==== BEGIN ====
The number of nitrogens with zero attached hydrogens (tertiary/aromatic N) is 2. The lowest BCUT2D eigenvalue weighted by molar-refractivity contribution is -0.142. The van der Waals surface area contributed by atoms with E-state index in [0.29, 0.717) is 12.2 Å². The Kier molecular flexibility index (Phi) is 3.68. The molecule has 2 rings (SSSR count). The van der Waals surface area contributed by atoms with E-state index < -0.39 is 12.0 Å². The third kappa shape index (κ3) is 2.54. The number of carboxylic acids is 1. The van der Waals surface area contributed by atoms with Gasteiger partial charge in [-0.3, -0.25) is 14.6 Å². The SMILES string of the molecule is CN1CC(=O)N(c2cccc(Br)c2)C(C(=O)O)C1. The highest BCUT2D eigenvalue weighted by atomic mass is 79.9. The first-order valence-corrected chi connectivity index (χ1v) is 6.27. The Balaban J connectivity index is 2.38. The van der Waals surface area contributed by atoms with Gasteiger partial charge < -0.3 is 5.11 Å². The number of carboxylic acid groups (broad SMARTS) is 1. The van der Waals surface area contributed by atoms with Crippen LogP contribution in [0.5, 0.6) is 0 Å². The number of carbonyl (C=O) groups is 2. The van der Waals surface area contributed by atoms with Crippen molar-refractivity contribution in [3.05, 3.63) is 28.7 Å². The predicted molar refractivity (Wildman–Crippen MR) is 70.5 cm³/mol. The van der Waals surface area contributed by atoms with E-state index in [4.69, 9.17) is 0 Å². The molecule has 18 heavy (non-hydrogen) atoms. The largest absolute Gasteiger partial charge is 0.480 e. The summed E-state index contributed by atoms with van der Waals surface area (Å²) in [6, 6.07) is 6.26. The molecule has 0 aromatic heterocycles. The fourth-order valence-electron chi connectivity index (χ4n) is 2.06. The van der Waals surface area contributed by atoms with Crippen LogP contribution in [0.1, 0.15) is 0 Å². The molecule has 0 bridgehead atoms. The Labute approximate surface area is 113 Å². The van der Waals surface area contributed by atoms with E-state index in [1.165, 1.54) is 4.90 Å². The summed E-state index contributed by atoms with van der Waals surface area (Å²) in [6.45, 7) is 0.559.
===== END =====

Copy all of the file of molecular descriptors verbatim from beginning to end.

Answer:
The number of nitrogens with zero attached hydrogens (tertiary/aromatic N) is 2. The lowest BCUT2D eigenvalue weighted by molar-refractivity contribution is -0.142. The van der Waals surface area contributed by atoms with E-state index in [0.29, 0.717) is 12.2 Å². The Kier molecular flexibility index (Phi) is 3.68. The molecule has 2 rings (SSSR count). The van der Waals surface area contributed by atoms with E-state index < -0.39 is 12.0 Å². The third kappa shape index (κ3) is 2.54. The number of carboxylic acids is 1. The van der Waals surface area contributed by atoms with Gasteiger partial charge in [-0.3, -0.25) is 14.6 Å². The SMILES string of the molecule is CN1CC(=O)N(c2cccc(Br)c2)C(C(=O)O)C1. The highest BCUT2D eigenvalue weighted by atomic mass is 79.9. The first-order valence-corrected chi connectivity index (χ1v) is 6.27. The Balaban J connectivity index is 2.38. The van der Waals surface area contributed by atoms with Gasteiger partial charge < -0.3 is 5.11 Å². The number of carboxylic acid groups (broad SMARTS) is 1. The van der Waals surface area contributed by atoms with Crippen LogP contribution in [0.5, 0.6) is 0 Å². The number of carbonyl (C=O) groups is 2. The van der Waals surface area contributed by atoms with Crippen molar-refractivity contribution in [3.05, 3.63) is 28.7 Å². The predicted molar refractivity (Wildman–Crippen MR) is 70.5 cm³/mol. The van der Waals surface area contributed by atoms with E-state index in [4.69, 9.17) is 0 Å². The molecule has 18 heavy (non-hydrogen) atoms. The largest absolute Gasteiger partial charge is 0.480 e. The summed E-state index contributed by atoms with van der Waals surface area (Å²) in [6, 6.07) is 6.26. The molecule has 0 aromatic heterocycles. The fourth-order valence-electron chi connectivity index (χ4n) is 2.06. The van der Waals surface area contributed by atoms with Crippen LogP contribution in [0.1, 0.15) is 0 Å². The molecule has 0 bridgehead atoms. The Labute approximate surface area is 113 Å². The van der Waals surface area contributed by atoms with E-state index in [1.165, 1.54) is 4.90 Å². The summed E-state index contributed by atoms with van der Waals surface area (Å²) in [6.45, 7) is 0.559.